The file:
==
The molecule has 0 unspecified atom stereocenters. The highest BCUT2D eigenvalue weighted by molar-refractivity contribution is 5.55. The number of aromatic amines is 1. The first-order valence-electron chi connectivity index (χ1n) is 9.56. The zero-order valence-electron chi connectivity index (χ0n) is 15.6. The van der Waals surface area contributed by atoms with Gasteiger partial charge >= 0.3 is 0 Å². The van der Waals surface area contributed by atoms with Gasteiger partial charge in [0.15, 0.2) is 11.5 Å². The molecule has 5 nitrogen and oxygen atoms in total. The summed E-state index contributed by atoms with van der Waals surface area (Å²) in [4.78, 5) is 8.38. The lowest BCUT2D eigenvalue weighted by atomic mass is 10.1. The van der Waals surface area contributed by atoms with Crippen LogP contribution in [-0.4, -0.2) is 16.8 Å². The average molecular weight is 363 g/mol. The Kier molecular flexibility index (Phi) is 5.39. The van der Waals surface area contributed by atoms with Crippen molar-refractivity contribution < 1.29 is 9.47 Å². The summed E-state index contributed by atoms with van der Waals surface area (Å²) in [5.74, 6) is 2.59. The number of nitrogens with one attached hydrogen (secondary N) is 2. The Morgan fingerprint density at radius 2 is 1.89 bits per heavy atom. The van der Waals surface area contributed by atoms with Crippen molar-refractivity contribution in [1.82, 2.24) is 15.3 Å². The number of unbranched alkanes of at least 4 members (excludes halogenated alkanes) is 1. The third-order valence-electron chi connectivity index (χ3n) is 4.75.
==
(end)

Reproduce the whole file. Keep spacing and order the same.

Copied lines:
The molecule has 0 unspecified atom stereocenters. The highest BCUT2D eigenvalue weighted by molar-refractivity contribution is 5.55. The number of aromatic amines is 1. The first-order valence-electron chi connectivity index (χ1n) is 9.56. The zero-order valence-electron chi connectivity index (χ0n) is 15.6. The van der Waals surface area contributed by atoms with Gasteiger partial charge >= 0.3 is 0 Å². The van der Waals surface area contributed by atoms with Gasteiger partial charge in [0.15, 0.2) is 11.5 Å². The molecule has 5 nitrogen and oxygen atoms in total. The summed E-state index contributed by atoms with van der Waals surface area (Å²) in [4.78, 5) is 8.38. The lowest BCUT2D eigenvalue weighted by atomic mass is 10.1. The van der Waals surface area contributed by atoms with Crippen LogP contribution in [-0.4, -0.2) is 16.8 Å². The average molecular weight is 363 g/mol. The Kier molecular flexibility index (Phi) is 5.39. The van der Waals surface area contributed by atoms with Crippen molar-refractivity contribution < 1.29 is 9.47 Å². The summed E-state index contributed by atoms with van der Waals surface area (Å²) in [5.74, 6) is 2.59. The number of nitrogens with one attached hydrogen (secondary N) is 2. The Morgan fingerprint density at radius 2 is 1.89 bits per heavy atom. The van der Waals surface area contributed by atoms with Crippen molar-refractivity contribution in [1.82, 2.24) is 15.3 Å². The number of unbranched alkanes of at least 4 members (excludes halogenated alkanes) is 1. The third-order valence-electron chi connectivity index (χ3n) is 4.75.